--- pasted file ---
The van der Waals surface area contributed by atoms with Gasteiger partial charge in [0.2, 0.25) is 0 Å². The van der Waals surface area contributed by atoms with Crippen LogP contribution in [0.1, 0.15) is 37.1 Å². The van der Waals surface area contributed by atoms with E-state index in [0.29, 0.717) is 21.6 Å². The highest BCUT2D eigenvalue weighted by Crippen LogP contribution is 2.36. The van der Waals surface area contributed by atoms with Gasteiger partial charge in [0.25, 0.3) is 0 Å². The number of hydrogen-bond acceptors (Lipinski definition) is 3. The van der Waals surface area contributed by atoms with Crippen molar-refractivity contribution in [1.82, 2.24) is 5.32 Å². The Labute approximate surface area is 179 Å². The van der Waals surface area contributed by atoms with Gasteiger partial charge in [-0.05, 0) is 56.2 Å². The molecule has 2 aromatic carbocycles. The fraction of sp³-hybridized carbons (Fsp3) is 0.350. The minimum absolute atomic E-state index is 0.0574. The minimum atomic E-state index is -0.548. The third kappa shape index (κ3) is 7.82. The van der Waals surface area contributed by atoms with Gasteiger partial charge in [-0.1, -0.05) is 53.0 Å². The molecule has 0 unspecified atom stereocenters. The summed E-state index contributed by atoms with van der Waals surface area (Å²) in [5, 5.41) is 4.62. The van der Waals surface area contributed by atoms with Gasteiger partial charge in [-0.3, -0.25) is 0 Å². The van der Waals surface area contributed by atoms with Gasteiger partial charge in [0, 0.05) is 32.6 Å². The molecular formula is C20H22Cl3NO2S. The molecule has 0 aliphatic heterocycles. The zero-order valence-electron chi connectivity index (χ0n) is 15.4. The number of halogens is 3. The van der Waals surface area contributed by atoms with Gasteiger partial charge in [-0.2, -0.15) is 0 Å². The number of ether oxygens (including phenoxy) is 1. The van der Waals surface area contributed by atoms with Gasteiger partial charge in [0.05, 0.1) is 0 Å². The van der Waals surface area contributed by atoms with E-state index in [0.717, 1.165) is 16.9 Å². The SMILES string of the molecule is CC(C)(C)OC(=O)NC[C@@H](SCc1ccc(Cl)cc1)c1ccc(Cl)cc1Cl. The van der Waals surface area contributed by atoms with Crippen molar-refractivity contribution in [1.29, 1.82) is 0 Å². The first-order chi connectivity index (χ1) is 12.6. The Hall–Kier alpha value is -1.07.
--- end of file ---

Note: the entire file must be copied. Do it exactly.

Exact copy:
The van der Waals surface area contributed by atoms with Gasteiger partial charge in [0.2, 0.25) is 0 Å². The van der Waals surface area contributed by atoms with Crippen LogP contribution in [0.1, 0.15) is 37.1 Å². The van der Waals surface area contributed by atoms with E-state index in [0.29, 0.717) is 21.6 Å². The highest BCUT2D eigenvalue weighted by Crippen LogP contribution is 2.36. The van der Waals surface area contributed by atoms with Gasteiger partial charge in [0.25, 0.3) is 0 Å². The number of hydrogen-bond acceptors (Lipinski definition) is 3. The van der Waals surface area contributed by atoms with Crippen molar-refractivity contribution in [1.82, 2.24) is 5.32 Å². The Labute approximate surface area is 179 Å². The van der Waals surface area contributed by atoms with Gasteiger partial charge in [-0.05, 0) is 56.2 Å². The molecule has 2 aromatic carbocycles. The fraction of sp³-hybridized carbons (Fsp3) is 0.350. The minimum absolute atomic E-state index is 0.0574. The minimum atomic E-state index is -0.548. The third kappa shape index (κ3) is 7.82. The van der Waals surface area contributed by atoms with Gasteiger partial charge in [-0.1, -0.05) is 53.0 Å². The molecule has 0 unspecified atom stereocenters. The summed E-state index contributed by atoms with van der Waals surface area (Å²) in [5, 5.41) is 4.62. The van der Waals surface area contributed by atoms with Gasteiger partial charge in [-0.3, -0.25) is 0 Å². The van der Waals surface area contributed by atoms with Gasteiger partial charge in [0, 0.05) is 32.6 Å². The molecular formula is C20H22Cl3NO2S. The molecule has 0 aliphatic heterocycles. The zero-order valence-electron chi connectivity index (χ0n) is 15.4. The number of halogens is 3. The van der Waals surface area contributed by atoms with Gasteiger partial charge in [-0.2, -0.15) is 0 Å². The number of ether oxygens (including phenoxy) is 1. The van der Waals surface area contributed by atoms with Gasteiger partial charge in [0.05, 0.1) is 0 Å². The van der Waals surface area contributed by atoms with E-state index in [0.717, 1.165) is 16.9 Å². The SMILES string of the molecule is CC(C)(C)OC(=O)NC[C@@H](SCc1ccc(Cl)cc1)c1ccc(Cl)cc1Cl. The van der Waals surface area contributed by atoms with Crippen molar-refractivity contribution in [1.29, 1.82) is 0 Å². The first-order chi connectivity index (χ1) is 12.6. The Hall–Kier alpha value is -1.07.